Marsh - Cyrus - Montgomery InGenWeb Project

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Marsh - Cyrus

Source: Crawfordsville Weekly Journal Friday, 20 November 1896

The following sketch was recently published in the Commonwealth, a Baptist Church organization in Philadelphia. The writer is Mrs. Blackburn, the wife of Rev. Alexander Blackburn, who for some years was pastor of the Baptist Church in Lafayette, but now of Cambridge, Mass.:

“Cyrus Marsh, or ‘Thorntown Cyrus,’ as the children called him, was about 40 years old when I first saw him in a western city. His mother was buried in the village of Thorntown, so he called that his home, but he spent most of his time wandering from place to place, not because he was poor or homeless, for the beautiful homes of his sisters were freely offered to him, or they would have cared for him in any good home he had chosen or made for himself, but Cyrus was from his babyhood what the old women called ‘strange,’ and one of his strange ways was to grow very sad if confined long in one place. When his sisters found how innocent and harmless he was, and how kindly everybody, even the rough and ignorant, treated him, they yielded to the entreaties of their friends and let Cyrus do as he pleased, and wander where he would.
He furnished and trimmed for himself a little hand cart, large enough for a sleeping place at night. This cart he pulled after him as he tramped over the country roads. It was covered to protect him from the sun and rain, and any farmer was willing he should draw it into his barn if the night was cool or stormy. When Cyrus passed a picnic or camp meeting, or in fact any large gathering of people, he would begin playing his accordion, and would expect contributions from all who listened. Often he would attire himself as a lady, putting on the garments over his own clothes. When he or his audience grew tired of his music, he would show them how he kept house in his little wagon. A large doll was kept in state elevated on a seat in the cart. This doll Cyrus called his wife, and more than one rough man has received from this half witted man instruction he would have scorned from a more learned teacher. Cyrus was very fond of dainties and sweets of almost every kind and much of his money was expended for them if people failed to give him all he wanted. This peculiar selection of food was doubtless no better for him than others, and, notwithstanding everyone showed him unfailing kindness; he often was exposed to storms and doubtless suffered for food and care he could not give himself.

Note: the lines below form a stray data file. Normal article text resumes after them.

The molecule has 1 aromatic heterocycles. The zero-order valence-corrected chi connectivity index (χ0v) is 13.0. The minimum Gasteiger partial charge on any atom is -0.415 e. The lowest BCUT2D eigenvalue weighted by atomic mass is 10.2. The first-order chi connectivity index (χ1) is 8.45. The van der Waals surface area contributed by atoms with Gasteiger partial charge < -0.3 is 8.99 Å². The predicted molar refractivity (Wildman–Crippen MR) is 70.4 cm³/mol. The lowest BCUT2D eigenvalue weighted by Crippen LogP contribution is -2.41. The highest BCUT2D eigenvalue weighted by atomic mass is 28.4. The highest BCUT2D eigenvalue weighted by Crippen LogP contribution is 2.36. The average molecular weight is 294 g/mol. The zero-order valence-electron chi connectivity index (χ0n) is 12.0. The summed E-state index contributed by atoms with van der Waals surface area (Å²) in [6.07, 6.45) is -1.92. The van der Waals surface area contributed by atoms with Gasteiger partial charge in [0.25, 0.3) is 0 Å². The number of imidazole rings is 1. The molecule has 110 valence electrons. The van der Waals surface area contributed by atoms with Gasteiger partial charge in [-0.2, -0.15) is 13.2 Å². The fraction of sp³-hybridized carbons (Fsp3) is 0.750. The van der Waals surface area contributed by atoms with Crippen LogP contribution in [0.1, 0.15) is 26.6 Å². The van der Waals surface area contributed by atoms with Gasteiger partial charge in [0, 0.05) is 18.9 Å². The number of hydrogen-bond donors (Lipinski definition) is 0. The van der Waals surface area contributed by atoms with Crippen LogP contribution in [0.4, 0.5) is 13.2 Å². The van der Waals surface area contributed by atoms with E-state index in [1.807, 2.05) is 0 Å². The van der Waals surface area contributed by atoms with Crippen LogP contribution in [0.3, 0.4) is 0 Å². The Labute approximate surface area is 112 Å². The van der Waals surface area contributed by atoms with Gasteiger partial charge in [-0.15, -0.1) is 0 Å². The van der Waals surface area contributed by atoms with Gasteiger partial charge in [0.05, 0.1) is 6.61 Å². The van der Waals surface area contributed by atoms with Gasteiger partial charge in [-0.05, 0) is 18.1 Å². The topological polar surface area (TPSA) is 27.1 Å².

The little cart started out later in the spring and was put up earlier in the autumn. The journeys grew shorter and were farther apart. The slight boyish figure, with its childish, innocent face, was missed in many places where the children loved to see him come. Accidentally, no one could believe it was maliciously, the doll and cart and all its contents were burned, and Cyrus was, indeed, bereaved. Like men with larger brains, Cyrus wanted “no other wife” to take the place of the lost doll. She was “his first and only love.” He seemed to have a good idea of God and often prayed to Him with great earnestness. Sometimes he thought he was about to die and go to God. At last he was confined almost entirely to the institution he had chosen for his home. He played for strangers as they visited the inmates or him, and always expected pay from the gentlemen, but would often tell the ladies he would not charge them.  This money he spent for paper and pencils. He could print nicely, and would spend hours copying stories from books and papers. He was passionately fond of pictures, and spent much time adorning them with lace or any pretty thing he could drape over them. He insisted upon having beautiful curtains, which he could arrange very prettily. He loved the useful as well as the beautiful, and clocks had a special attraction for him. He picked all they allowed him to touch to pieces, and imagined he could invent something wonderful, but the clocks were always ruined when he was through with them. He grew very sad when he could no longer leave the house, and at last for two weeks he could not leave his bed. Fifty years of this life for Cyrus Marsh, and the children who loved him say they were not lived in vain. Tuesday, May 21, 1889, he went where all is brightness and beauty, and they laid his frail body to sleep by his mother under the trees and flowers he loved so well.”
-- thanks so much to "S" for typing this lengthy, touching obit and many others on this site :)

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